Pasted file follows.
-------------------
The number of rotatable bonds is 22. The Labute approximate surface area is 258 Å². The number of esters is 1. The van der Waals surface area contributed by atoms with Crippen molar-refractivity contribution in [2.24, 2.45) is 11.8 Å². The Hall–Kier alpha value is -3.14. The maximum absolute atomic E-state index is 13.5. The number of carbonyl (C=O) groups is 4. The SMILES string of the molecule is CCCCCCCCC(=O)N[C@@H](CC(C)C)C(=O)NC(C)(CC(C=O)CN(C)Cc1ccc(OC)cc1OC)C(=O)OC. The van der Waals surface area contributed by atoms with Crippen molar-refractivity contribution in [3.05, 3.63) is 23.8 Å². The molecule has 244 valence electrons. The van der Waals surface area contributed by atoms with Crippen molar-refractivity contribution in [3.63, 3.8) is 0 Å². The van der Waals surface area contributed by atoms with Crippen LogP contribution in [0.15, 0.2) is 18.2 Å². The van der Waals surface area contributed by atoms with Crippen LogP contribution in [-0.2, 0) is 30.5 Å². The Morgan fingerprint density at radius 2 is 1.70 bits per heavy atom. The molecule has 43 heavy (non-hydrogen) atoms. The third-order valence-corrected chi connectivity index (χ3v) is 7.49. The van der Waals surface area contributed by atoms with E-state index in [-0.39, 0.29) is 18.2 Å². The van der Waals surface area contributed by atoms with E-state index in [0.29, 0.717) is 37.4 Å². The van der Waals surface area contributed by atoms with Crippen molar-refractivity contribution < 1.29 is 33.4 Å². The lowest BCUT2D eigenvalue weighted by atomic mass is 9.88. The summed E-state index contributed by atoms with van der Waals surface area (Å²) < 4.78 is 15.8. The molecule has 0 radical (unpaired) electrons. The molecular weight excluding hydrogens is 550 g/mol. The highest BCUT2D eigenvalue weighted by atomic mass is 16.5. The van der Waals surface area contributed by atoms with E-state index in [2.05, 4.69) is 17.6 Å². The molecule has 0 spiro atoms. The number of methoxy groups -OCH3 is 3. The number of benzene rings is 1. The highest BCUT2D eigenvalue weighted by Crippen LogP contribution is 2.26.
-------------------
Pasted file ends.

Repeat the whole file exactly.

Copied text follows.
The number of rotatable bonds is 22. The Labute approximate surface area is 258 Å². The number of esters is 1. The van der Waals surface area contributed by atoms with Crippen molar-refractivity contribution in [2.24, 2.45) is 11.8 Å². The Hall–Kier alpha value is -3.14. The maximum absolute atomic E-state index is 13.5. The number of carbonyl (C=O) groups is 4. The SMILES string of the molecule is CCCCCCCCC(=O)N[C@@H](CC(C)C)C(=O)NC(C)(CC(C=O)CN(C)Cc1ccc(OC)cc1OC)C(=O)OC. The van der Waals surface area contributed by atoms with Crippen molar-refractivity contribution in [3.05, 3.63) is 23.8 Å². The molecule has 244 valence electrons. The van der Waals surface area contributed by atoms with Crippen molar-refractivity contribution in [3.63, 3.8) is 0 Å². The van der Waals surface area contributed by atoms with Crippen LogP contribution in [0.15, 0.2) is 18.2 Å². The van der Waals surface area contributed by atoms with Crippen LogP contribution in [-0.2, 0) is 30.5 Å². The Morgan fingerprint density at radius 2 is 1.70 bits per heavy atom. The molecule has 43 heavy (non-hydrogen) atoms. The third-order valence-corrected chi connectivity index (χ3v) is 7.49. The van der Waals surface area contributed by atoms with E-state index in [-0.39, 0.29) is 18.2 Å². The van der Waals surface area contributed by atoms with E-state index in [0.29, 0.717) is 37.4 Å². The van der Waals surface area contributed by atoms with Crippen molar-refractivity contribution < 1.29 is 33.4 Å². The lowest BCUT2D eigenvalue weighted by atomic mass is 9.88. The summed E-state index contributed by atoms with van der Waals surface area (Å²) < 4.78 is 15.8. The molecule has 0 radical (unpaired) electrons. The molecular weight excluding hydrogens is 550 g/mol. The highest BCUT2D eigenvalue weighted by atomic mass is 16.5. The van der Waals surface area contributed by atoms with E-state index in [2.05, 4.69) is 17.6 Å². The molecule has 0 spiro atoms. The number of methoxy groups -OCH3 is 3. The number of benzene rings is 1. The highest BCUT2D eigenvalue weighted by Crippen LogP contribution is 2.26.